blogging by Andrew Wickliffe

Red Scorpion (1988, Joseph Zito)

I wasn’t aware of Red Scorpion’s production history, which has original distributor Warner Bros. pulling out because it filmed in Namibia, under apartheid South African control at the time, as well as the investors and producers being pro-apartheid… you’d think Warner would’ve checked. You’d hoped Warner would’ve checked.

And, now, if we can “but anyway” away from that grossness, I’ll get back to saying Red Scorpion isn’t bad, actually. For a movie with a questionable script—it’s a white savior movie about Soviets special forces titan Dolph Lundgren going to Africa to kill a revolutionary only to discover the Soviets are the bad guys and he really should be helping the native people. There’s also a thing where the Cubans are the real bad guys and the Russians are still basically okay. A little.

Lots to unpack with Red Scorpion, even before you find out the production history.

Also there’s M. Emmet Walsh, whose entire schtick is screaming about how everyone needs to kill Russians, go America. He’s a reporter covering the native Africans fight against the Cubans and Soviets. His entire bit is swearing and being that most fictive of creatures… the non-racist Reagan Republican. Walsh isn’t good by any stretch, but he’s also not bad in any particularly egregious ways. He’s got chemistry with costar Al White, who’s the revolutionary Lundgren needs to buddy up with in order to get to the leader.

Ruben Nthodi is the leader. He’s bad. Not like, not good but not too bad like Walsh or White, he’s just bad. It’s unfortunate, because the script’s surprisingly sincere in his characterization and if they’d spent the M. Emmet Walsh money on the Nthodi role… probably would’ve worked out better.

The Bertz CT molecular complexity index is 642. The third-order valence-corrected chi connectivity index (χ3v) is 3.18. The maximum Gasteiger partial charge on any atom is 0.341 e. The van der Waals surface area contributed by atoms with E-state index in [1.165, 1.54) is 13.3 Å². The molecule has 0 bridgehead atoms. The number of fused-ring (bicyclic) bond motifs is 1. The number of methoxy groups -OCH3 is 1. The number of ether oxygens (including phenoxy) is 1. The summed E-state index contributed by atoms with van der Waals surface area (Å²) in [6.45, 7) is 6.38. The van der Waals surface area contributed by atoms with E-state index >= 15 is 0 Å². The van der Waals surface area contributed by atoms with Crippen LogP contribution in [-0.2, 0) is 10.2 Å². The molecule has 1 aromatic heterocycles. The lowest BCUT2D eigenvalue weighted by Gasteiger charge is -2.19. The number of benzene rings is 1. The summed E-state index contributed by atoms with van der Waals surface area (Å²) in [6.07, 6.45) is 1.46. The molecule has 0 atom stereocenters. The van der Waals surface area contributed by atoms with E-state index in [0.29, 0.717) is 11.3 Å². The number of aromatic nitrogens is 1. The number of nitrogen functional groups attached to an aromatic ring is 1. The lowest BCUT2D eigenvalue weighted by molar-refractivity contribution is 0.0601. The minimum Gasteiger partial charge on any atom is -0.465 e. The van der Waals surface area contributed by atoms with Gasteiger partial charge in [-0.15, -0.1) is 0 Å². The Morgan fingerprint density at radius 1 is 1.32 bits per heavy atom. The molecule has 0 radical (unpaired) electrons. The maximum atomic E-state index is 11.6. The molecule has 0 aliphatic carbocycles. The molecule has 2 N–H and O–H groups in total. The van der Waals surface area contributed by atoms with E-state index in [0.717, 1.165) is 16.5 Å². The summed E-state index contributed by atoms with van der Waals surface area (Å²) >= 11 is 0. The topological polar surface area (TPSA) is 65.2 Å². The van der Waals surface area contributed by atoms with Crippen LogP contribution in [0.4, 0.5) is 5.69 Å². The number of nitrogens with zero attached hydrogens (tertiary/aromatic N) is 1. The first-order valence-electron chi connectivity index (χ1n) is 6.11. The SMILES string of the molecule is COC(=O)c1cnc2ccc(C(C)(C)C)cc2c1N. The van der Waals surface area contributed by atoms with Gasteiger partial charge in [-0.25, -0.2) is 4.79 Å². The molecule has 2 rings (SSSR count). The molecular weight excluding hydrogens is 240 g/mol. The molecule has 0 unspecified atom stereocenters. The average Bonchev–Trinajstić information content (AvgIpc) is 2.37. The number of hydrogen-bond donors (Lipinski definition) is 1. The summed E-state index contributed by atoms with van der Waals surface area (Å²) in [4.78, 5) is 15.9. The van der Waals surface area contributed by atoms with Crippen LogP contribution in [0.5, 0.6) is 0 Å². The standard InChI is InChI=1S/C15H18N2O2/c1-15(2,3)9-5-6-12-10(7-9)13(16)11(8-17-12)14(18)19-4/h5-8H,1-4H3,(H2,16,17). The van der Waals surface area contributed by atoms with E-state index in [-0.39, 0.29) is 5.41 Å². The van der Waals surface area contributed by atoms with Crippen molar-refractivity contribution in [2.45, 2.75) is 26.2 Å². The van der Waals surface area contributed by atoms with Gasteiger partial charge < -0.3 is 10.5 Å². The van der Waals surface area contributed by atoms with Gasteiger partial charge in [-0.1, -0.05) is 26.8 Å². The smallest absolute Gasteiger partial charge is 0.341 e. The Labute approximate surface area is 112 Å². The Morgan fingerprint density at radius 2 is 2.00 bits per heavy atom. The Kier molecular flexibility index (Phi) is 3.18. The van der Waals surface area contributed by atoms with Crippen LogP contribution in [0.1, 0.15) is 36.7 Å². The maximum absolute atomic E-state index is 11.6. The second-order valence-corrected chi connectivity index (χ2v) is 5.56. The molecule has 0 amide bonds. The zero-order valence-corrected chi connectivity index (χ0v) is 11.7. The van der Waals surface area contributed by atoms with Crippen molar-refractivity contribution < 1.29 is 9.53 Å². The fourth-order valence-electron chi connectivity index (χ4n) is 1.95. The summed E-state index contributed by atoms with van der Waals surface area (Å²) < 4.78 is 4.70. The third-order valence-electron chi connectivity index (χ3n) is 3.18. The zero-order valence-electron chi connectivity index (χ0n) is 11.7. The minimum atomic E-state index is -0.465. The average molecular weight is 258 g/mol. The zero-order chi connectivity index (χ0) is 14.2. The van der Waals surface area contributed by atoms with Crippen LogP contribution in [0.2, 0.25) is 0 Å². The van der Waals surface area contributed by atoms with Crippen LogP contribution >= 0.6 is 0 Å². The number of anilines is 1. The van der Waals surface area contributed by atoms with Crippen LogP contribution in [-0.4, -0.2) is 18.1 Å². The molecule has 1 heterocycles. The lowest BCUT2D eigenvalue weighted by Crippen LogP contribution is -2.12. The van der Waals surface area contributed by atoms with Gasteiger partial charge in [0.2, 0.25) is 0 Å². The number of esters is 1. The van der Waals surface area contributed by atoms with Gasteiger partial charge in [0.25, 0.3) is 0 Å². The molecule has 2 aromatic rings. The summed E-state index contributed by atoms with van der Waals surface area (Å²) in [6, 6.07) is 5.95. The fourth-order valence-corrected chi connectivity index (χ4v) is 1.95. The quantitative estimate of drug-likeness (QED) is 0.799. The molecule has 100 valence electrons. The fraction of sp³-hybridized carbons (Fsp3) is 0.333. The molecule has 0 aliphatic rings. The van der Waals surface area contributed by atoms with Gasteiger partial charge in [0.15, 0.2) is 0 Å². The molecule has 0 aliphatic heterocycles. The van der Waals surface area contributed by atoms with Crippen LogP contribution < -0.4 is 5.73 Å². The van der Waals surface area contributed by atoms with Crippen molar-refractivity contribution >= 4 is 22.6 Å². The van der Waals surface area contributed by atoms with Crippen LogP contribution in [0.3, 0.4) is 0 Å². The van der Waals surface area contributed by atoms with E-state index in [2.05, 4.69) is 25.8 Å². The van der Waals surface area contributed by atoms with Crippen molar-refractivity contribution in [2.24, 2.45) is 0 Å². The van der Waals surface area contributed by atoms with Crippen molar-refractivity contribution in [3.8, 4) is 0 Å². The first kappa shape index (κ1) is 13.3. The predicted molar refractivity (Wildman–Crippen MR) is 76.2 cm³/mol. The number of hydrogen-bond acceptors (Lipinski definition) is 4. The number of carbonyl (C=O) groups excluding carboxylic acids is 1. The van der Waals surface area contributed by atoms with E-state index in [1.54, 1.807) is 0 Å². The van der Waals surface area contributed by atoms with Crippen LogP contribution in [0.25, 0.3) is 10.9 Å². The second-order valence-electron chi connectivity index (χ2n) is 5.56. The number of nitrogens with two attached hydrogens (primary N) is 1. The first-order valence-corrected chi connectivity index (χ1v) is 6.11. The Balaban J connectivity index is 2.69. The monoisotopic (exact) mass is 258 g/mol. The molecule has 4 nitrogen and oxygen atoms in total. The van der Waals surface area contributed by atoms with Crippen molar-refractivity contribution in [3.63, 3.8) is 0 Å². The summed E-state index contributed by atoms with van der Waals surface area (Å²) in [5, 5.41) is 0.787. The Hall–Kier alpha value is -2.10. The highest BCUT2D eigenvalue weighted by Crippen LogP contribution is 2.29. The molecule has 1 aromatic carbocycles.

Will Lundgren discover the native Africans aren’t actually enemies of the people? Will he go on the requisite white savior vision quest with magical African bushman Regopstaan? Will Regopstaan and Lundgren, despite neither of them having much in the way of acting skills, be sort of adorable together?

It helps everyone sort of knew what to do with Lundgren… what to expect of him. He can run around, he can punch things, he can kick things, he can play injured, he can play like he doesn’t understand the language, he can do pretty much everything but talk. He’s totally fine just playing a silent, gigantic, slow on the pickup hulk. The movie misses the chance to call him “Blondie” in the lost in the desert sequence but of course it does… Red Scorpion gets by on a strangely sincere flex in its exploitation, some surprisingly solid action editing from Daniel Loewenthal.

Well, not in the third act, which isn’t a complete misfire but is far from a success after the surprisingly solid second act. Red Scorpion gets a whole lot of mileage out of the Lundgren and Regopstaan material in that second act.

Plus the third act has Lundgren attacking the bad guys wearing Jack Tripper shorts? Like, I guess it makes sense in the second act when he loses all his clothes and his body seems to be excreting oil to protect against the sun, and leads to one of those adorable Regopstaan subplots… but for leading the assault? Pants, man, pants.

Or it’s like the one time cargo shorts would be okay.

There are some special effects gaffs (and also some rather good effects) and Zito doesn’t really shoot the interior action sequences well, but Red Scorpion’s… not bad given the litany of caveats.

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